Nichola Raihani is a Royal Society University Research Fellow and Professor in Evolution and Behaviour at University College London, where she leads the Social Evolution and Behaviour Lab. An evolutionary biologist by training, she won the 2018 Philip Leverhulme Prize in Psychology for her research achievements, and was elected Fellow of the Royal Society of Biology. She has also worked in the BBC Science Development Team, and appeared on several podcasts and radio shows, including BBC Radio 4’s “Hacking the Unconscious” and “Thought Cages.” She lives in London with her family.

Shermer and Raihani discuss:

  • Darwin’s Dictum: All observation must be for or against some view if it is to be of any service.
  • What view is Raihani’s book for or against?
  • the problem to be solved: why are people kind to strangers? (i.e., origins of empathy, altruism, and kindness),
  • why we don’t need “divine command” theory to explain real morality, which can be derived through evolutionary theory plus philosophical ethical systems,
  • evolutionary origins of cooperation: from single cells to nation states,
  • evolutionary cooperation in the modern world: when we help strangers in the modern world we are following ancient rules of thumb that worked well enough in a world in which meeting someone for the first time was a reasonably good indicator that you’d meet them again,
  • Peter Singer’s expanding circle,
  • self-domestication (Richard Wrangham),
  • bonobos vs. chimpanzees vs. humans,
  • the “natural family” is more diverse than conservatives and Christians think,
  • Joe Henrich’s WEIRD theory of religion and the family,
  • evolution of religion,
  • individualistic vs. collectivist societies,
  • collective action problems and how they are solved in the real world,
  • the nature of human nature: in addition to being selfish, competitive, and greedy, we also harbor a great capacity for altruism, cooperation, and charity,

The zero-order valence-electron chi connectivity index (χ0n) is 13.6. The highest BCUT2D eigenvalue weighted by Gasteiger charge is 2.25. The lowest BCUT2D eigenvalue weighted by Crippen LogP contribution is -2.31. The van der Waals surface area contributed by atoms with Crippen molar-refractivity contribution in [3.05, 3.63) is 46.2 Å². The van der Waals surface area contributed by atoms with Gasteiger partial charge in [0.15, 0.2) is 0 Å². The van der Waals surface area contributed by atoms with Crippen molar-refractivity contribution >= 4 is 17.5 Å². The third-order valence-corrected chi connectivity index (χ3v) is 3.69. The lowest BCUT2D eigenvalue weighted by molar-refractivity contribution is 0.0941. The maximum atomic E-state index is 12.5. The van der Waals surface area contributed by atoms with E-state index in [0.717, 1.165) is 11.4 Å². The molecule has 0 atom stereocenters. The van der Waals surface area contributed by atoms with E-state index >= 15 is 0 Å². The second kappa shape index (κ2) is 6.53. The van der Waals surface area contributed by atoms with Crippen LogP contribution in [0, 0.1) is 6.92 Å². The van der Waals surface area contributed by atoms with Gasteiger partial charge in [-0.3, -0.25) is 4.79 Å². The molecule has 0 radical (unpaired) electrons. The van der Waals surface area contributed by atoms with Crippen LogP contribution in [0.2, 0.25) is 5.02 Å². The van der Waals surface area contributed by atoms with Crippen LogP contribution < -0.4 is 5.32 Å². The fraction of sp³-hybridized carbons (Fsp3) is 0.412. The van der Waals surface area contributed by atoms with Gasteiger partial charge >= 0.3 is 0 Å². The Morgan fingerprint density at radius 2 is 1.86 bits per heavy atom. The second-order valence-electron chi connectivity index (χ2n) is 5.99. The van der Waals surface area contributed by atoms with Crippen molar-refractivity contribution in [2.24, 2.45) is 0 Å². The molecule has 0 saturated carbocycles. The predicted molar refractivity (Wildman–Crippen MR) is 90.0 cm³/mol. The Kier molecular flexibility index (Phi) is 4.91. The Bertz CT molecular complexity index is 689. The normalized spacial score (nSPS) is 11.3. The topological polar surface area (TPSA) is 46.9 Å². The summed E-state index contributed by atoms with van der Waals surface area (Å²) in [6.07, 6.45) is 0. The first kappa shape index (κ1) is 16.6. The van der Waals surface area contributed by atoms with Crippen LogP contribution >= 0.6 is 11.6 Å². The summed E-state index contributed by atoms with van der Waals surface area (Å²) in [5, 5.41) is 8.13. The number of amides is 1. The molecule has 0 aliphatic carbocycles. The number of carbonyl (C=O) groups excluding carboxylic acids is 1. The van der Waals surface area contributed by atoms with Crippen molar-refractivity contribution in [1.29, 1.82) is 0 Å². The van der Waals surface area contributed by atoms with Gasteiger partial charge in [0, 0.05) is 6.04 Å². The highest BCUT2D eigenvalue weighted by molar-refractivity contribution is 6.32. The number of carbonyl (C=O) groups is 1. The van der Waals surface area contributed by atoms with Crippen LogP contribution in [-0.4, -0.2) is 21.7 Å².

• individual selection vs. group selection.
From “The False Allure of Group Selection” by Steven Pinker

E. O. Wilson: “In a group, selfish individuals beat altruistic individuals. But, groups of altruistic individuals beat groups of selfish individuals.”

Steven Pinker: “The first big problem with group selection is that the term itself sows so much confusion. People invoke it to refer to many distinct phenomena, so casual users may literally not know what they are talking about. I have seen ‘group selection’ used as a loose synonym for the evolution of organisms that live in groups, and for any competition among groups, such as human warfare. Sometimes the term is needlessly used to refer to an individual trait that happens to be shared by the members of a group; as the evolutionary biologist George Williams noted, ‘a fleet herd of deer’ is really just a herd of fleet deer. And sometimes the term is used as a way of redescribing the conventional gene-level theory of natural selection in different words: subsets of genetically related or reciprocally cooperating individuals are dubbed ‘groups,’ and changes in the frequencies of their genes over time is dubbed ‘group selection.’

Natural selection could legitimately apply to groups if they met certain conditions: the groups made copies of themselves by budding or fissioning, the descendant groups faithfully reproduced traits of the parent group (which cannot be reduced to the traits of their individual members), except for mutations that were blind to their costs and benefits to the group; and groups competed with one another for representation in a meta-population of groups. But everyone agrees that this is not what happens in so-called ‘group selection.’ In every case I’ve seen, the three components that make natural selection so indispensable are absent.”

From Dr. Shermer’s The Moral Arc

A cell, or body, or organism—a survival machine—is the gene’s way of surviving and perpetuating itself. The problem is that survival machines scurrying around in, say, a liquid environment like an ocean or pond will bump into other survival machines, all of whom are competing for the same limited resources. “To a survival machine, another survival machine (which is not its own child or another close relative) is part of its environment, like a rock or a river or a lump of food,” says Dawkins. But there’s a difference between a survival machine and a rock. A survival machine “is inclined to hit back” if exploited. “This is because it too is a machine that holds its immortal genes in trust for the future, and it too will stop at nothing to preserve them.” Thus, Dawkins concludes, “Natural selection favors genes that control their survival machines in such a way that they make the best use of their environment. This includes making the best use of other survival machines, both of the same and of different species.” Survival machines could evolve to be completely selfish and self-centered, but there is something that keeps their pure selfishness in check, and that is the fact that other survival machines are inclined “to hit back” if attacked, to retaliate if exploited, or to attempt to use or abuse other survival machines first.